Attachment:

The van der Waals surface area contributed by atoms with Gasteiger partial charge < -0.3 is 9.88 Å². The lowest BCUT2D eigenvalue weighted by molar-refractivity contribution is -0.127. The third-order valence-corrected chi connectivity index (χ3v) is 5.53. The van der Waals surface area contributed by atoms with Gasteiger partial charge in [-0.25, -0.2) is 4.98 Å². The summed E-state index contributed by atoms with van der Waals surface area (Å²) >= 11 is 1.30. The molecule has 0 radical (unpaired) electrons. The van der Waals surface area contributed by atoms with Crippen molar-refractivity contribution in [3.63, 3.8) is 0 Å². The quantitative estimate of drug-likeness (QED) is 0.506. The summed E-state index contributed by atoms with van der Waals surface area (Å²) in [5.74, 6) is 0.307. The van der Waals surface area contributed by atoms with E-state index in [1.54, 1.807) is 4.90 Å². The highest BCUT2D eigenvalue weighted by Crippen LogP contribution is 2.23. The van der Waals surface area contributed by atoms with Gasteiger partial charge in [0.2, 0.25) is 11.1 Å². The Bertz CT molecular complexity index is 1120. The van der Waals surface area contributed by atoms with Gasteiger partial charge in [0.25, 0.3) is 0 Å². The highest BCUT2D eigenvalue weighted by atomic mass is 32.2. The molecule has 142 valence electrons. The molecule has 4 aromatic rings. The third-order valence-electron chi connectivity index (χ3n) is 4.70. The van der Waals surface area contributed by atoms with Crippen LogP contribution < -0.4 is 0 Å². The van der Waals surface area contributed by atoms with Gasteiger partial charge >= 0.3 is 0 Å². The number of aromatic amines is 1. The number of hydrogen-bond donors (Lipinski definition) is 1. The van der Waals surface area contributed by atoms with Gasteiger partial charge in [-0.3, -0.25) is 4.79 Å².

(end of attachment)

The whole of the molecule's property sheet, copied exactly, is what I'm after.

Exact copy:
The van der Waals surface area contributed by atoms with Gasteiger partial charge < -0.3 is 9.88 Å². The lowest BCUT2D eigenvalue weighted by molar-refractivity contribution is -0.127. The third-order valence-corrected chi connectivity index (χ3v) is 5.53. The van der Waals surface area contributed by atoms with Gasteiger partial charge in [-0.25, -0.2) is 4.98 Å². The summed E-state index contributed by atoms with van der Waals surface area (Å²) >= 11 is 1.30. The molecule has 0 radical (unpaired) electrons. The van der Waals surface area contributed by atoms with Crippen molar-refractivity contribution in [3.63, 3.8) is 0 Å². The quantitative estimate of drug-likeness (QED) is 0.506. The summed E-state index contributed by atoms with van der Waals surface area (Å²) in [5.74, 6) is 0.307. The van der Waals surface area contributed by atoms with E-state index in [1.54, 1.807) is 4.90 Å². The highest BCUT2D eigenvalue weighted by Crippen LogP contribution is 2.23. The van der Waals surface area contributed by atoms with Gasteiger partial charge in [0.2, 0.25) is 11.1 Å². The Bertz CT molecular complexity index is 1120. The van der Waals surface area contributed by atoms with Gasteiger partial charge in [0.25, 0.3) is 0 Å². The highest BCUT2D eigenvalue weighted by atomic mass is 32.2. The molecule has 142 valence electrons. The molecule has 4 aromatic rings. The third-order valence-electron chi connectivity index (χ3n) is 4.70. The van der Waals surface area contributed by atoms with Crippen LogP contribution < -0.4 is 0 Å². The van der Waals surface area contributed by atoms with Gasteiger partial charge >= 0.3 is 0 Å². The number of aromatic amines is 1. The number of hydrogen-bond donors (Lipinski definition) is 1. The van der Waals surface area contributed by atoms with Gasteiger partial charge in [-0.3, -0.25) is 4.79 Å².